Inverse element for addition: For every real number m, there exists a real number (m) such that m + ( m) = 0 (the identity element), this number (m) is called inverse element of m under addition.

Identity element for multiplication: ‘1’ is the identity element for every real number except 0.

Inverse element for addition: For every real number m except 0, there exists a real number (1/m) such that m * (1/m) = 1 (the identity element), this number (1/m) is called inverse element of m under multiplication.
Rules for Divisibility

Divisibility by 1: Every number (including zero) is divisible by 1 and results in number itself.

Divisibility by 2: A number is divisible by 2 if its last digit (at unit place) is divisible by 2.

Divisibility by 3: A number is divisible by 3 if the sum of all its digits is a multiple of 3. Further remember that any digit when written continuously in number of multiples of 3, it is divisible by 3. For example, 777 (7 written 3 times), 888888 (8 written 3 times), 111111111 (1 written 9 times) are divisible by 3. The reason is very simple. The sum of the digits SHALL be divisible by 3.

Divisibility by 4: A number is divisible by 4 if the number formed by last two digits is divisible by 4 or is a multiple of 4.

Divisibility by 5: A number is divisible by 5 if its last digit is either 0 or 5. Remember that the sum of five successive whole numbers is always divisible by 5, as a multiple of 5 shall appear in these 5 numbers.

Divisibility by 6: A number is divisible by 6 if it is divisible both by 2 and 3.The product of 3 consecutive natural numbers is divisible by 6.

Divisibility by 7: A number is divisible by 7 if we remove the last digit of the number, and subtract its double from the remaining number, and repeat the process unless the number is reduced to one digit number. If this last digit is either 0 or 7, the number is divisible by 7.
First example: 123654
Step I: 12365 – 8 = 12357
Step II: 1235 – 14 = 1221
Step III: 122 – 2 = 120
Step IV: 12 – 0 = 12
Step V: 12  4 = 8, which is a single digit number and is neither 0 nor 7. Hence, the given number (123654) is not divisible by 7.
Second example: 123655
Step I: 12365 – 10 = 12355
Step II: 1235 – 10 = 1225
Step III: 122 – 10 = 112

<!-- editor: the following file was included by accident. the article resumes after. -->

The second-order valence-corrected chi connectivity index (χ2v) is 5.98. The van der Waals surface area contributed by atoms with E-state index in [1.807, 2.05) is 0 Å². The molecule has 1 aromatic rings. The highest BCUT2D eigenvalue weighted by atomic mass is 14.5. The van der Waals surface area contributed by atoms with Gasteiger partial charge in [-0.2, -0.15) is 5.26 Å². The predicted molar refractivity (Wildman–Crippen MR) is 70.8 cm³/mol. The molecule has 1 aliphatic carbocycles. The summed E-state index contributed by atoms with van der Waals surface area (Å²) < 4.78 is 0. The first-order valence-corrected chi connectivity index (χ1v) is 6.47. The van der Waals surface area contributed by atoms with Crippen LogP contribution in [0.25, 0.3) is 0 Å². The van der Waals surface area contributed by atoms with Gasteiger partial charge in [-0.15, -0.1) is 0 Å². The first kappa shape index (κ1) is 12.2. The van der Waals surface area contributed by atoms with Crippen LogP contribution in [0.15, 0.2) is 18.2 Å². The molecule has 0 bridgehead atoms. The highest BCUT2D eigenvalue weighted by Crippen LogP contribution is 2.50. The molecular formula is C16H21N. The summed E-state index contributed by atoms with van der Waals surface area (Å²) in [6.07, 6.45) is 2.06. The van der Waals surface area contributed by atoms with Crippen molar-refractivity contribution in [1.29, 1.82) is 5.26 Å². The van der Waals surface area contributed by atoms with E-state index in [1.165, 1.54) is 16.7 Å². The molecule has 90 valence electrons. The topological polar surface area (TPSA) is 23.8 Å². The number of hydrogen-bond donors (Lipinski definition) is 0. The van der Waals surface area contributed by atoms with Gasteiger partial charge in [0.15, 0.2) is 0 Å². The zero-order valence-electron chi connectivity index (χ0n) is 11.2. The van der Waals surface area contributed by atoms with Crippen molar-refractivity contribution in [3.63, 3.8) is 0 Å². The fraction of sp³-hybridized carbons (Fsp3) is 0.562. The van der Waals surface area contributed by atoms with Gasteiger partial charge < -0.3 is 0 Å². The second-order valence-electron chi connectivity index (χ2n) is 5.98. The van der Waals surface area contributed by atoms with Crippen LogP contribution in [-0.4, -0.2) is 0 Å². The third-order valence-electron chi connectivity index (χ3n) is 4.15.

Step IV: 11 – 4 = 7, which is a single digit number and is 7. Hence, the given number (123655) is divisible by 7.
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Divisibility by 2^n: To examine whether a number (howsoever large) is divisible is by 2^n, is to see the divisibility of last n digits of this number by 2^n. Hence, a number is divisible by 2^n if last ‘n’ digits of the number are divisible by 2^n, otherwise it gives the remainder. For example, the number 3456789876543212345678987648 is divisible by 32, i.e. 2^5, as last 5 digits of the number, i.e. 87648 is divisible by 32.
Base System of Numbers (Excerpts from Course Material)
3.2 What is base system for numbers?
Suppose we have a number 6789. This number is six thousand seven hundred eighty nine. That is, 6000 + 700 + 80 + 9. We may write it as: 6x103 + 7x102 + 8x101 + 9x100. This type of representation of numbers is called ‘Decimal System” or “Decimal Base System” and various indices, starting from 0 are called place values. The index 0 (on 10) is called unit value, index 1 is called tens value, index 2 is called hundreds place, index 3 is called thousands place and so on. This system has 10 primary numbers which make all other numbers by various permutations and combinations obeying the rules of indices as given above. These 10 numbers are: 0, 1, 2, 3, 4, 5, 6, 7, 8, 9.
Various Base Systems

Base 2, called binary system. Every number of this system will use only two digits, i.e. 0 and 1 and every number shall be a permutation combination of these two digits only. For example, some number ‘n’ in this base 2 system can be written as 001011010. This system is widely used in computer science.

Base 3. Every number of this system will use only three digits, i.e. 0, 1 and 2.

Similarly for all base systems upto decimal base (base 10), the basic principle is that given a base ‘n’, all the numbers under that base (‘n’) shall use digits starting from 0 to (n1), where .

Base 11. This system has eleven numbers (0 to A). The numbers are: 0 = 0, 1 = 1, 2 = 2, 3 = 3, 4 = 4, 5 = 5, 6 = 6, 7 = 7, 8 = 8, 9 = 9, A = 10.

Base 12. The duodecimal (base 12) or dozenal numbering system. This system has twelve numbers (0 to B). The numbers are: 0 = 0, 1 = 1, 2 = 2, 3 = 3, 4 = 4, 5 = 5, 6 = 6, 7 = 7, 8 = 8, 9 = 9, A = 10, B = 11.